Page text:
Megan Makin, a 5th grade teacher at Oglethorpe Avenue Elementary, views the individual screens of all of her students on Sept. 24, 2020 in Athens, Georgia. (Kathryn Skeean, kskeean@randb.com

Micah Shannon enjoyed his Advanced Placement English class at Clarke Central High School. It made him think critically. His teacher would present two perspectives on a topic and have students analyze the flow of logic the authors used to develop their points.

“At least for me, it was a big part of my education, but that … is a pretty high-up course,” Shannon said. “I wish it was a required course.”

Shannon is a senior and the webmaster of Clarke Central’s ODYSSEY Media Group, which produces a news magazine, a digital news website and iliad, a literary-art magazine. He also takes a journalism class that exposes him to the verification process at the core of creating and editing news stories.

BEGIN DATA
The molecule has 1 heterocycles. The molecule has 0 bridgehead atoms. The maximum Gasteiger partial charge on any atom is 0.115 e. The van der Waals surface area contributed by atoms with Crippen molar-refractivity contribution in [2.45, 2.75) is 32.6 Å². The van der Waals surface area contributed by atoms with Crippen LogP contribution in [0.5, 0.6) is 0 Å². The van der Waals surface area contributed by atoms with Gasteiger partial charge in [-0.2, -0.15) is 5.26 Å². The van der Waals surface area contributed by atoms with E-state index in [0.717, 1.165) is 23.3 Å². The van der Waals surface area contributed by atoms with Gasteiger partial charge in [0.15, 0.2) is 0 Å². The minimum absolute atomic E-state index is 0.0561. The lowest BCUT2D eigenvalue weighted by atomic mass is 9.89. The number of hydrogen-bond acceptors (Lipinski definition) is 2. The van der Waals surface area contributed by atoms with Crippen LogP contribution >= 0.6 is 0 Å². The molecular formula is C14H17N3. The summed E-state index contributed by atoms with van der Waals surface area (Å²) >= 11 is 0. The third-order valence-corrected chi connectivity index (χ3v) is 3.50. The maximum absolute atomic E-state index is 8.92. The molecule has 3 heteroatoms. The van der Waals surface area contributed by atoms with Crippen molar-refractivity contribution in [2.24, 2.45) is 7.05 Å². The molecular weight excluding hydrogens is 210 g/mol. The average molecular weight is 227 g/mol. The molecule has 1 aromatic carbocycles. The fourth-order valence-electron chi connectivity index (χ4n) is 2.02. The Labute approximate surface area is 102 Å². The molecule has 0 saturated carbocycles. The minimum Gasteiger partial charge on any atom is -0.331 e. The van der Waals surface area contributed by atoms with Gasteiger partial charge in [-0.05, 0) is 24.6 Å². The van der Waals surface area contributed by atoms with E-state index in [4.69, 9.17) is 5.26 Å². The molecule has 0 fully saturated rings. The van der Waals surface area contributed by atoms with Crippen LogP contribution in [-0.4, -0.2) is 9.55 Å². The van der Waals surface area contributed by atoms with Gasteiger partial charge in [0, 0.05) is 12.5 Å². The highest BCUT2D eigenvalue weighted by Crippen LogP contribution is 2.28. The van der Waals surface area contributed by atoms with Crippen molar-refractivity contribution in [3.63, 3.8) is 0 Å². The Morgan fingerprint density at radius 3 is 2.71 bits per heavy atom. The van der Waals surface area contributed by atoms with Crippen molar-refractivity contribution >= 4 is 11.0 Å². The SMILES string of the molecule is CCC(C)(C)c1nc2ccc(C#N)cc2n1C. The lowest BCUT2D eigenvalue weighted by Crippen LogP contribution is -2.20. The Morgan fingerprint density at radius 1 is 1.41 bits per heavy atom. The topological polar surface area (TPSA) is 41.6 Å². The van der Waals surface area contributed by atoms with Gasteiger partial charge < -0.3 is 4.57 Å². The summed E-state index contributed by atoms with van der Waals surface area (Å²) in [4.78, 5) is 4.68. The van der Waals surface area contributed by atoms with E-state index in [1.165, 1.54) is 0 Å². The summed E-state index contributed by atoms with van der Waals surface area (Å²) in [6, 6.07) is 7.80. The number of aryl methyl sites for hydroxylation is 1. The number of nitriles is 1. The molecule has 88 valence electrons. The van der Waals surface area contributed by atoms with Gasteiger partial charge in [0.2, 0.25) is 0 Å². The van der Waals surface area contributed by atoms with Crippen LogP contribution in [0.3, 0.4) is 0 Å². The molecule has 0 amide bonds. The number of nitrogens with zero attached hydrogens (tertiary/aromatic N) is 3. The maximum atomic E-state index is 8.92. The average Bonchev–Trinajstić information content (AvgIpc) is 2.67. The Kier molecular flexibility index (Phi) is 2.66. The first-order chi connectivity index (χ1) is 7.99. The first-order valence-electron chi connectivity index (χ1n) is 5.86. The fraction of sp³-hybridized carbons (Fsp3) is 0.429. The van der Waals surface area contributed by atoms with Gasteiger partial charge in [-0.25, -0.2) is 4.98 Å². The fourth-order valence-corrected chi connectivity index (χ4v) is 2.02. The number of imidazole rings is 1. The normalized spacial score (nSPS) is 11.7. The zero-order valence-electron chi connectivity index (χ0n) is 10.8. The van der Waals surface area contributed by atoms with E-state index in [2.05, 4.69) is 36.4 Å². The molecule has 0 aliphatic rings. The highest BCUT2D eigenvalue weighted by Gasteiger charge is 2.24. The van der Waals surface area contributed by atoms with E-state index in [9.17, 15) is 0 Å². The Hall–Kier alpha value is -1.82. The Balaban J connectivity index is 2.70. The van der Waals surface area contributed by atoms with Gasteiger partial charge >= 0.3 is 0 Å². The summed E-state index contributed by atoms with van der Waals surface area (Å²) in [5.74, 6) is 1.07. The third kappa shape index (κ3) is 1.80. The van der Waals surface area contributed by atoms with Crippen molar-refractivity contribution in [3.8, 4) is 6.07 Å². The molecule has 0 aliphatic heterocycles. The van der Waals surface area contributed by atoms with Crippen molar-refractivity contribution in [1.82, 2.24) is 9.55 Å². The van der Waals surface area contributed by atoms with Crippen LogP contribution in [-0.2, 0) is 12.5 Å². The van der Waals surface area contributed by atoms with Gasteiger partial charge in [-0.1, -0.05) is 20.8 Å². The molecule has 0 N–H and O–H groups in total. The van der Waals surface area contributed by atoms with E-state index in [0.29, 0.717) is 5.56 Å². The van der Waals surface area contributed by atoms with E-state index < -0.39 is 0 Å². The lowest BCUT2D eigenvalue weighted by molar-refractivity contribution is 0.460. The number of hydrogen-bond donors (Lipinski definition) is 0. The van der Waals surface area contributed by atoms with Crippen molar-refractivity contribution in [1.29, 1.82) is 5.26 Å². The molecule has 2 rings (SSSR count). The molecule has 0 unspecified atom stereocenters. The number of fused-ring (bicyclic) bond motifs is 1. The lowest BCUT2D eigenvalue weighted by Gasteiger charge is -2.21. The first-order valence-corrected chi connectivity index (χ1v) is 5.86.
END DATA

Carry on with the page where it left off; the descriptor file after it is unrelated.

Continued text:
His education has set him up to be a critical news consumer. Shannon knows how arguments are created. He knows how facts can be arranged to push a certain perspective. He knows a headline can be misleading. But how prepared is the average student to effectively consume media?

“The techniques that are being used [in media] are so much more persuasive and sophisticated that students don’t necessarily make that connection between the critical thinking skills they’ve learned,” said Erin McNeill, founder and president of the nonprofit Media Literacy Now.

The Georgia Department of Education has created a digital and media literacy webinar to train teachers on using digital technologies, evaluating online sources and protecting data. But despite students’ constant media exposure in and out of the classroom, Georgia has no statewide legislation requiring these lessons appear in the classroom.